Category Archives: Art

Lonely Artist Covid Art Challenge #5: Sascha Kronick Frowine

Sascha Kronick Frowine is a friend who now lives in Asheville, North Carolina but who once lived in Ajijic and was a member of a monthly art group I belonged to. I miss the group and seeing her work, so was delighted when she decided to join in this project. Here is Sascha’s explanation of her piece:

After recovering from Covid 19 and Double Pneumonia mid March to early April, I realized that I needed to adjust my attitude if I was going to survive and thrive during the multitude of crisis in 2020. Focusing on Gratitude seemed like a good place to start. I took a bit of artistic license being in the states and not exchanging the same items you did in Mexico. The outside of the box represents the worldwide pandemic and the inside is where I choose to put my focus on…besides voting in November and getting rid of 45! All the words that I am grateful for are in Spanish as I continue to improve my Spanish every chance I have. The flowers are all from Ajijic. The little cards all fit in the container behind the smiling girl. A few things I’m grateful for are the gift of time, Steve, my husband, our dogs, music, my flute, the birds in our yard, our garden, books and many more. I’ve spent most of my time recently teaching Yoga and Pilates . This Caja de Gratitud is a good start for beginning to create again! Thanks for this challenge, Judy!


Please click on each photo to enlarge it.

On Picasso’s Imaginary Self-Portrait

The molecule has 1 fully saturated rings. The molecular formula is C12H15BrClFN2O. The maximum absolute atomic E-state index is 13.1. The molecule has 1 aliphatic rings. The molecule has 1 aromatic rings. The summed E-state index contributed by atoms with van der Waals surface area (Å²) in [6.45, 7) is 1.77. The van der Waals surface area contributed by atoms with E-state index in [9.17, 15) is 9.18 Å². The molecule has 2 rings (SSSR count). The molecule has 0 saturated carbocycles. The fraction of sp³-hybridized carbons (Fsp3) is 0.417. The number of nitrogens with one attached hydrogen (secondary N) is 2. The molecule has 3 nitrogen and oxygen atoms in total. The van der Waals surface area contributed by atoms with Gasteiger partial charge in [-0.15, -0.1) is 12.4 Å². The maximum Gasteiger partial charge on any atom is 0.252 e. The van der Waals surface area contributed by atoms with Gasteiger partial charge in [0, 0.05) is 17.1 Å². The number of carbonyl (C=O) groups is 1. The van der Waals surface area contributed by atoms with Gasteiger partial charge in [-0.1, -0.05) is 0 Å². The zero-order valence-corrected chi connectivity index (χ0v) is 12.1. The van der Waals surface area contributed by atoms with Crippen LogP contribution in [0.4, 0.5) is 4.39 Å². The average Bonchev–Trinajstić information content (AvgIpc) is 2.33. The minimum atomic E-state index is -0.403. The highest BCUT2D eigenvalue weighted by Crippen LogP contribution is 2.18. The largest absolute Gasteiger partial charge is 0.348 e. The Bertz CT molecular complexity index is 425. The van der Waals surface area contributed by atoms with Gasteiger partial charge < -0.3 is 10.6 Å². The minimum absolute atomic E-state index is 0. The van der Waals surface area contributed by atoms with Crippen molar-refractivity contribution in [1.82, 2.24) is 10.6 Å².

On Picasso’s Imaginary Self-Portrait

Is it conceit or self-knowledge
that makes you paint yourself
in the ruffed collar
of Shakespeare
or a clown?

Satyr, young at heart,
your merry countenance
masks darker moods and behaviors,
the bright pigments
hiding a more somber undercoat.

your children
and your mistresses
might paint you as master:
stern, egotistical,
but always with the backlit inspiration
of genius.
Yet, old goat,
you paint yourself a clown.


Reblog For dVerse Poets: Clown

Lonely Artist Covid Art Challenge, Artist #4, Jeff Brown


.                                           Jeff Brown’s contribution to the challenge.

The below commentary is by Jeff’s wife Debbie. Jeff is my artist stepson who lives in California. If Debbie would send some photos, I will send you photos of his art in another blog. Here are photos of Debbie and Jeff in Mexico.

“Jeff was on a lil Covid vacation. We went to Half Moon Bay camping and to see a change of scenery. One day we set up art camp and made retablos. Jeff made this because of fun times at Lake Chapala: playing Mexican Train and visiting Herradura tequila factory. Fond Memories. He says it’s still not done..but it’s a start.”

Jesus Lopez Vega’s New Mural, La Vieja Machis

After he finished the murals on my house, Jesus Lopez Vega went to paint a fabulous mural on the outside wall of my friends Candace and Bob’s house.  They had a sort of ribbon-cutting for it yesterday where Jesus explained the symbols of the mural and also talked about the book he has written on the history of the villages on the north side of lake Chapala. Hopefully, it will be published next year. Here are some of the photos of the mural and the people who came to its grand kickoff. You can click on the photos to enlarge them and read captions.

The mural is located at the corner of Zaragoza and Nino Heroes in Chapala. It is two blocks north of the Malecon and two blocks east of Francisco Madero, the street that the church is on.

Everything is in the Shape of a Bird, a Fish or a Woman


Everything is in the Shape of a Bird, a Fish or a Woman

Look how they frown in the old photograph:
my grandmother, her sister,